experimental smell lab with children

Hummuserectus

New member
Jul 9, 2022
Dear Community

I am part of a non-profit project in which we are planning an experimental smell lab together with children and young people (7-15 years).
Within the framework of Mini Munich - a play city where children can work, earn money, do politics or start their own business - we want to spend three weeks creating different scents, smelling fragrances and stench, tinkering with bottles and packaging and creating a smell library or archive.

We have compiled this list of basic fragrances that we would like to use. Does anyone know in what literature or other source we could find formulas for this or can anyone think of formulas for some of the basenotes?

Aldehydes C10
Aldehydes C14
Aldehydes C18
Ambroxane
Benzyl Salicilate
Calone
Cashmeran
Cis 3 Hexenol
Citral
Coumarin
Damascone alpha
Dihydromyrcenol
Dorinia SA
Ethyl Maltol
Ethylene Brassilate
Galaxolide
Geraniol
Hedione
Heliotropex
Hydroxycitronellal
Indole
Ionone Alpha
Iso E Super
Linalool
Methyl Grapefruit
Mayol
Norlimbanol
Phenyl Ethyl Alcohol
Rasperry Ketone
Safraleine
Santaliff
Triplal
Vanillin
Veramoss
Amyris EO
Basil EO
Bergamot EO
Black Pepper EO
Birch Tar EO
Cardamom EO
Cassia Bark EO
Cedarwood EO
Chamomile CO2
Clove Bud EO
Cumin EO
Eucalyptus EO
Fennel sweet EO
Frankincense EO
Galbanum EO
Ginger EO
Grapefruit EO
Jasmine Absloue
Juniper Berry EO
Labdanum Absolue
Lavandin EO
Lemon EO
Lemongrass EO
Lime EO
Nutmeg EO
Orange sweet EO
Patchouli EO
Peppermint EO
Rosemary EO
Sage EO
Vetiver EO
Ylang Ylang EO

We would also like to capture the scent of the children's city that takes place at a former horse race track and weaves together smells of ice cream, plastic tarps and horse stalls.
It would also be exciting to trace and capture the smells of individual businesses such as the bank (banknotes), the town hall (filing cabinet), the theater, bakery (bread) and the newspaper.
Would anyone have an idea for more concrete molecules, flavors or formulas (also as a basis to build on)?

That would really be absolutely fantastic! :)
Thanks so much in advance.

* side note: we are still looking for a person who would like to work with us within this laboratory.
Would be in Munich in the first three weeks of August and is well paid. :)

Kind regards from Munich & Vienna
Natalia
 

polysom

Basenotes Junkie
Apr 4, 2021
OH, what a great idea. I would have loved that as a kid. Unfortunately, I don't have any formulation, but as a chemist I would like to address the health and safety aspect. Especially when working with children. Aroma chemicals are also, as the name says, chemicals. Children tend to smell on the bottle, which is not a good idea with some of these substances. Especially the aldehydes you mentioned are very acrid to the nose. That's something to keep in mind. So, now people can come up with recipe suggestions.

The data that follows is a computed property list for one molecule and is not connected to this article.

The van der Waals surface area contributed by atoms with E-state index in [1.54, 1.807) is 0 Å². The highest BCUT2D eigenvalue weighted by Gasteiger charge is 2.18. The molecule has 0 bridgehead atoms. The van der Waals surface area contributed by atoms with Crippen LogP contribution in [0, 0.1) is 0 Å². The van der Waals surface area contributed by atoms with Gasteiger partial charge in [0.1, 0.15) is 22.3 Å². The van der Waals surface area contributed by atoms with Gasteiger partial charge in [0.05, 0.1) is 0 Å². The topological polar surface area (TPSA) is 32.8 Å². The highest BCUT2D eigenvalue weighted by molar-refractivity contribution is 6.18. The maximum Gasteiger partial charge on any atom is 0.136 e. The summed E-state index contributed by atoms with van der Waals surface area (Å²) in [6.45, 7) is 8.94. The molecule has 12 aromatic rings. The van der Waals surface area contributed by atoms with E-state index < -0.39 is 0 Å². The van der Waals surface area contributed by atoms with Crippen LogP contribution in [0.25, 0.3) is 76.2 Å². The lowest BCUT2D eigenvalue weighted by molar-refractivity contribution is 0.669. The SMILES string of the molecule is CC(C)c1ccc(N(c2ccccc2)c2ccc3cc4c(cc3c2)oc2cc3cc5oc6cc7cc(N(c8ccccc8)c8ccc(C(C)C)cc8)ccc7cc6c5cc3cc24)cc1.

Big L

Super Member
Nov 23, 2019
Hallo Natalia, servas! I love the idea, good luck carrying it out.

I believe you should concentrate on introducing the children to natural oils, and perhaps some premade perfume bases (from the big perfume houses like Firmenich, etc.) trying to create blends to match places, might be too ambitious unless you have someone with at least a little bit of experience.

That being said, anything vanilla-like can be suitable for an ice cream shop, Veratraldehyde is an excellent start. Perhaps together with Raspberry Ketone.

For banknotes, the most crucial ingredient will be Isobutyl Quinoline (I have a simple formula here, but it's more in the perfume direction than just the banknotes themselves).

For the horse stalls, as Mike mentioned, anything Paracresyl, perhaps even Animalis 1745-03 from Symarome. Together with some leather, maybe Suederal from IFF.

Viel Erfolg!
 

mnitabach

Basenotes Dependent
Nov 13, 2020
Hallo Natalia, servas! I love the idea, good luck carrying it out.

I believe you should concentrate on introducing the children to natural oils, and perhaps some premade perfume bases (from the big perfume houses like Firmenich, etc.) trying to create blends to match places, might be too ambitious unless you have someone with at least a little bit of experience.

That being said, anything vanilla-like can be suitable for an ice cream shop, Veratraldehyde is an excellent start. Perhaps together with Raspberry Ketone.

For banknotes, the most crucial ingredient will be Isobutyl Quinoline (I have a simple formula here, but it's more in the perfume direction than just the banknotes themselves).

For the horse stalls, as Mike mentioned, anything Paracresyl, perhaps even Animalis 1745-03 from Symarome. Together with some leather, maybe Suederal from IFF.

Viel Erfolg!
My intuition is that little children will like your Pink Champagne composition more than One Million Euros... 😹 😹 😹